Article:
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Ferguson / USA Race Violence / Etc

#21 User is offline   Obdigore 

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Posted 25 November 2014 - 08:28 PM

View Postworry, on 25 November 2014 - 08:15 PM, said:

View PostObdigore, on 25 November 2014 - 12:31 PM, said:

There is no 'increasing violence police officers are allowed to get away with', its more that we can now televise/study/social media that violence.


Perhaps (it does make a kind of common sense), but I would not advise taking even this for granted:
http://www.sltrib.co...-outpacing-gang


Every one of those (that isn't infowars) was about someone being arrested later or had the gun not pointed at someone when confronted by the police.

(Sorry, I was referring to Amphibians link, not what you put up, I quoted the wrong post)

This post has been edited by Obdigore: 25 November 2014 - 08:28 PM

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#22 User is online   Not a Sheep 

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Posted 25 November 2014 - 09:13 PM

@studlock

Dude I just read the Grove thread and Sombra's comments did in no way seem racists. All your f bombs and calling him that were way out of fucking line. In all my yrs here I don't think I've ever told someone to shut the fuck up and I don't plan to start now so I ll just say to cool it. If I was a mod I would ev banned you a bit for that shit.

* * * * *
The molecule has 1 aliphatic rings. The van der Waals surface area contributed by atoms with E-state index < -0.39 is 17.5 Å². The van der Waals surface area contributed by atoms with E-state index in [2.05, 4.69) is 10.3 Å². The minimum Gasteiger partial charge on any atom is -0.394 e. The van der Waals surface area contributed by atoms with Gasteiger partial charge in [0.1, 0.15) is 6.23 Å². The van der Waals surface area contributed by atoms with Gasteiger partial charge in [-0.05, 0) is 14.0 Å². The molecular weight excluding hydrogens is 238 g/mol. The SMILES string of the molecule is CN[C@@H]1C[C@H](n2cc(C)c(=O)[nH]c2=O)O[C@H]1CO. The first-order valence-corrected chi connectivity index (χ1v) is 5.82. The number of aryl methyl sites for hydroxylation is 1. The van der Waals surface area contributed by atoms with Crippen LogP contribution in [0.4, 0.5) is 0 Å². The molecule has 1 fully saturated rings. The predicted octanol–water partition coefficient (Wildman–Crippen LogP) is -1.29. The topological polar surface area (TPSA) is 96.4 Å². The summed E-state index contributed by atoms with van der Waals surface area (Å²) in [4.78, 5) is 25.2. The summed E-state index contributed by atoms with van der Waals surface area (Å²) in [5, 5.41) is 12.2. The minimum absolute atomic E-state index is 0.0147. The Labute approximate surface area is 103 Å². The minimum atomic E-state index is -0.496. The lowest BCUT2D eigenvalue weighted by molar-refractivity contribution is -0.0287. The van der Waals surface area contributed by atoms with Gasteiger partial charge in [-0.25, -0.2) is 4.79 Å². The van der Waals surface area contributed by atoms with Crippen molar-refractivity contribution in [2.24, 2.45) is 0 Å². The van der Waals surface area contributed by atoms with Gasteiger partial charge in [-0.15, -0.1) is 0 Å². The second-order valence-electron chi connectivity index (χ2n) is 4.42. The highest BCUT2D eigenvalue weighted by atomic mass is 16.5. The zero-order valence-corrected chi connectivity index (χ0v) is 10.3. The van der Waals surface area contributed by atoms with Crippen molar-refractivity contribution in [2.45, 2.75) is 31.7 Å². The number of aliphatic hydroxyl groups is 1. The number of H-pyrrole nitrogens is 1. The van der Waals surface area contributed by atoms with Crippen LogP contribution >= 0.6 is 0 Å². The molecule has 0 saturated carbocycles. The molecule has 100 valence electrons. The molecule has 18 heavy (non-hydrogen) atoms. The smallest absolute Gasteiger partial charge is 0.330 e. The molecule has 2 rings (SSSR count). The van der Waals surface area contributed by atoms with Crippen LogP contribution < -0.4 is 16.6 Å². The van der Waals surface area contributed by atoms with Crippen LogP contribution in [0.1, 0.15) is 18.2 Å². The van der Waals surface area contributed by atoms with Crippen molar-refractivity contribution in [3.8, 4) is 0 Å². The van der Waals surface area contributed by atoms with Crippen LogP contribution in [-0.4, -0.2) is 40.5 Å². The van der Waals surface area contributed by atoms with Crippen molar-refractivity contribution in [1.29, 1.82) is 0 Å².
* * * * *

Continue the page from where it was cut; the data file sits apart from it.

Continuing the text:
I'm done continue on.
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#23 User is offline   Cause 

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Posted 25 November 2014 - 10:04 PM

Since the other shooting was brought up and my thoughts on it are similar to the feguson issue

This article was posted on face book recently/
http://www.aljazeera...3851190611.html

I made the following comment

"My sympathy in these stories is actually always with the police officers. 911 received a call about a possible real/fake gun the officers were then simply told gun, the toy gun had the safety signs removed and the boy when told to put his hands in the air reached for his gun. The officer is trained to shoot in that situation as a matter of reflex and now must suffer the guilt of this tragedy and doubly so must suffer through the publics moral outrage (a public who can't fully understand the circumstances) and the police departments review (which has weeks to second guess a decision a police officer was forced to make in a split second."

Someone replied